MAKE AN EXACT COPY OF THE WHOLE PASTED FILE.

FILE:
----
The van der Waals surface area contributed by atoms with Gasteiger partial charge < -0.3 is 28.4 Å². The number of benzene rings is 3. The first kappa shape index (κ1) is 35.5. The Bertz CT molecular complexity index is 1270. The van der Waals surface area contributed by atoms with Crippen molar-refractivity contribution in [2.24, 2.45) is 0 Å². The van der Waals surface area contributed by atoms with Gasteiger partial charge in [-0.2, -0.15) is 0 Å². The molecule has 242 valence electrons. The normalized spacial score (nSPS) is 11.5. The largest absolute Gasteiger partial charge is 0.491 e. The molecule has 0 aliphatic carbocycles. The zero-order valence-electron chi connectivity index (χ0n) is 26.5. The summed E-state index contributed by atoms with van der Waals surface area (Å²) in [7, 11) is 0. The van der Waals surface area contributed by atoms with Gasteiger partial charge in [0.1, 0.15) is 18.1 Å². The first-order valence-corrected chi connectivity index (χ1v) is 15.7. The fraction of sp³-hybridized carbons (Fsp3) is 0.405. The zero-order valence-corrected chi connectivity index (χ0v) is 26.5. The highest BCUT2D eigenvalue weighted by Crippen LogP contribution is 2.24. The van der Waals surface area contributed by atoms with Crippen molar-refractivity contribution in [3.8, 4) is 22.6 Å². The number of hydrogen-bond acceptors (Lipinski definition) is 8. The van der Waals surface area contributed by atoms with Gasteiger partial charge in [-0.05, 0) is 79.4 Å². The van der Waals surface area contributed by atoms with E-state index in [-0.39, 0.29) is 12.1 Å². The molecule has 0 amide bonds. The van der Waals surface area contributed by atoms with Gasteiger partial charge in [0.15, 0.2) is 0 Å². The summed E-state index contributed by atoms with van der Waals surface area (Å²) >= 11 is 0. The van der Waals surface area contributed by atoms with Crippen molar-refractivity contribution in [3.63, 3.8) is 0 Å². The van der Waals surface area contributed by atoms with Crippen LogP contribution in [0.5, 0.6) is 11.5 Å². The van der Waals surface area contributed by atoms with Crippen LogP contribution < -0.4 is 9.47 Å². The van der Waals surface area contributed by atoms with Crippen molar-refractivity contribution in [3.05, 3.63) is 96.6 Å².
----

The van der Waals surface area contributed by atoms with Gasteiger partial charge < -0.3 is 28.4 Å². The number of benzene rings is 3. The first kappa shape index (κ1) is 35.5. The Bertz CT molecular complexity index is 1270. The van der Waals surface area contributed by atoms with Crippen molar-refractivity contribution in [2.24, 2.45) is 0 Å². The van der Waals surface area contributed by atoms with Gasteiger partial charge in [-0.2, -0.15) is 0 Å². The molecule has 242 valence electrons. The normalized spacial score (nSPS) is 11.5. The largest absolute Gasteiger partial charge is 0.491 e. The molecule has 0 aliphatic carbocycles. The zero-order valence-electron chi connectivity index (χ0n) is 26.5. The summed E-state index contributed by atoms with van der Waals surface area (Å²) in [7, 11) is 0. The van der Waals surface area contributed by atoms with Gasteiger partial charge in [0.1, 0.15) is 18.1 Å². The first-order valence-corrected chi connectivity index (χ1v) is 15.7. The fraction of sp³-hybridized carbons (Fsp3) is 0.405. The zero-order valence-corrected chi connectivity index (χ0v) is 26.5. The highest BCUT2D eigenvalue weighted by Crippen LogP contribution is 2.24. The van der Waals surface area contributed by atoms with Crippen molar-refractivity contribution in [3.8, 4) is 22.6 Å². The number of hydrogen-bond acceptors (Lipinski definition) is 8. The van der Waals surface area contributed by atoms with Gasteiger partial charge in [-0.05, 0) is 79.4 Å². The van der Waals surface area contributed by atoms with E-state index in [-0.39, 0.29) is 12.1 Å². The molecule has 0 amide bonds. The van der Waals surface area contributed by atoms with Gasteiger partial charge in [0.15, 0.2) is 0 Å². The summed E-state index contributed by atoms with van der Waals surface area (Å²) >= 11 is 0. The van der Waals surface area contributed by atoms with Crippen molar-refractivity contribution in [3.63, 3.8) is 0 Å². The van der Waals surface area contributed by atoms with Crippen LogP contribution in [0.5, 0.6) is 11.5 Å². The van der Waals surface area contributed by atoms with Crippen LogP contribution < -0.4 is 9.47 Å². The van der Waals surface area contributed by atoms with Crippen molar-refractivity contribution in [3.05, 3.63) is 96.6 Å².